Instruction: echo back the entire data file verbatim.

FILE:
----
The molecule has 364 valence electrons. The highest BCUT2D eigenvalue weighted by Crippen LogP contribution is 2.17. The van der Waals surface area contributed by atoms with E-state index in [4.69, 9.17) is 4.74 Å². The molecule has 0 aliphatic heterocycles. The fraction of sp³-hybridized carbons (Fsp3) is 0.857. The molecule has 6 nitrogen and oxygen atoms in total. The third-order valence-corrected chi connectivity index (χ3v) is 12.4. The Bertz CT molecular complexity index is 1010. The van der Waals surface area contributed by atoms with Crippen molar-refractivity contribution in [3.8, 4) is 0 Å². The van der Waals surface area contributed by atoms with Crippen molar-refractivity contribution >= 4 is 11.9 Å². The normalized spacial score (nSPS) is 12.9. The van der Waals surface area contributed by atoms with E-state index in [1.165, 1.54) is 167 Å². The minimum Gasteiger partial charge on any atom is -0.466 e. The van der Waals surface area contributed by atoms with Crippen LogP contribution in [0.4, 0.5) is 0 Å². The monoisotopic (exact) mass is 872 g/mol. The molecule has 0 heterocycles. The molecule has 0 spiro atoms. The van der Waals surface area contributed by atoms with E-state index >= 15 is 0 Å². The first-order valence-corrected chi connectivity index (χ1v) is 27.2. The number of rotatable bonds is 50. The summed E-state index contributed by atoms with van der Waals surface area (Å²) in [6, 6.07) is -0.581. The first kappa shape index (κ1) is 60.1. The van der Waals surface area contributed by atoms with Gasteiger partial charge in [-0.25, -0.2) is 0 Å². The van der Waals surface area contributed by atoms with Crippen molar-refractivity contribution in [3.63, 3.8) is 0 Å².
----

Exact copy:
The molecule has 364 valence electrons. The highest BCUT2D eigenvalue weighted by Crippen LogP contribution is 2.17. The van der Waals surface area contributed by atoms with E-state index in [4.69, 9.17) is 4.74 Å². The molecule has 0 aliphatic heterocycles. The fraction of sp³-hybridized carbons (Fsp3) is 0.857. The molecule has 6 nitrogen and oxygen atoms in total. The third-order valence-corrected chi connectivity index (χ3v) is 12.4. The Bertz CT molecular complexity index is 1010. The van der Waals surface area contributed by atoms with Crippen molar-refractivity contribution in [3.8, 4) is 0 Å². The van der Waals surface area contributed by atoms with Crippen molar-refractivity contribution >= 4 is 11.9 Å². The normalized spacial score (nSPS) is 12.9. The van der Waals surface area contributed by atoms with E-state index in [1.165, 1.54) is 167 Å². The minimum Gasteiger partial charge on any atom is -0.466 e. The van der Waals surface area contributed by atoms with Crippen LogP contribution in [0.4, 0.5) is 0 Å². The monoisotopic (exact) mass is 872 g/mol. The molecule has 0 heterocycles. The molecule has 0 spiro atoms. The van der Waals surface area contributed by atoms with E-state index >= 15 is 0 Å². The first-order valence-corrected chi connectivity index (χ1v) is 27.2. The number of rotatable bonds is 50. The summed E-state index contributed by atoms with van der Waals surface area (Å²) in [6, 6.07) is -0.581. The first kappa shape index (κ1) is 60.1. The van der Waals surface area contributed by atoms with Gasteiger partial charge in [-0.25, -0.2) is 0 Å². The van der Waals surface area contributed by atoms with Crippen molar-refractivity contribution in [3.63, 3.8) is 0 Å².